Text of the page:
Rush Hour in a 1970s NYC Subway Car Reminds Us that Commuting is Nothing New

Packed in a 1970s New York City Subway

We tend to think that long commutes are something recent, but for as long as people in cities have had to go to work, there has been rush hour.

This photo is from January 1970, on Manhattan’s IRT subway line. It is from LIFE/Time Inc.’s website.  Manhattan has long had a need for public transportation to ease the congestion of people going to and from work. As early as the mid-1800s, NYC was beginning to make elevated steam railroad tracks (or Els).

Some fun facts about the NYC subway:

– The first portion of the underground track opened in 1904, and it ran from City Hall to the Bronx.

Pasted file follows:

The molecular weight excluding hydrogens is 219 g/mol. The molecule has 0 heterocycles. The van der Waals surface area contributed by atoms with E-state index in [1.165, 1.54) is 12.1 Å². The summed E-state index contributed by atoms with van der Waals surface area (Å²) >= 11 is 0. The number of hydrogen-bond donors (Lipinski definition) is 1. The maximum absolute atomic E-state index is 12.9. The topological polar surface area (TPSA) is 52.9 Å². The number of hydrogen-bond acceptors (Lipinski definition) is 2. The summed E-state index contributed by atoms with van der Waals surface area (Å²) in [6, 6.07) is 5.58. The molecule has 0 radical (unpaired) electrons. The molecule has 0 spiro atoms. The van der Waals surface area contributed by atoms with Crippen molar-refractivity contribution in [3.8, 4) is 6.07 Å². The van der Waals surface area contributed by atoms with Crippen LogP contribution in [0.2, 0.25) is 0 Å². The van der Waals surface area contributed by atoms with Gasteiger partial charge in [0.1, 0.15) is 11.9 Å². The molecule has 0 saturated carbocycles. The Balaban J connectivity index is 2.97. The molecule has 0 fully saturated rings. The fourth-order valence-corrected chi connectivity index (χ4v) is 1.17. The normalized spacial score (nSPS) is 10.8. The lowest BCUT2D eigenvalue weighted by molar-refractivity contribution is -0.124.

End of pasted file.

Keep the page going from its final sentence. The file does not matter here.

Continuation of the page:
– No private company was willing to pay for the underground excavations needed, so the city of New York paid for and owns the system today.

– The city of New York leases the subway system to the NYC Transit Authority.

– It cost 5 cents to ride the NYC subway when it opened.

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Image | This entry was posted in 20th Century, Historical Photos, Modern History, U.S. History and tagged , , , , , . Bookmark the permalink.

One Response to Rush Hour in a 1970s NYC Subway Car Reminds Us that Commuting is Nothing New

  1. Pingback: Commuting Looked a Lot Classier in 1941 New York City | History Kicks Ass!

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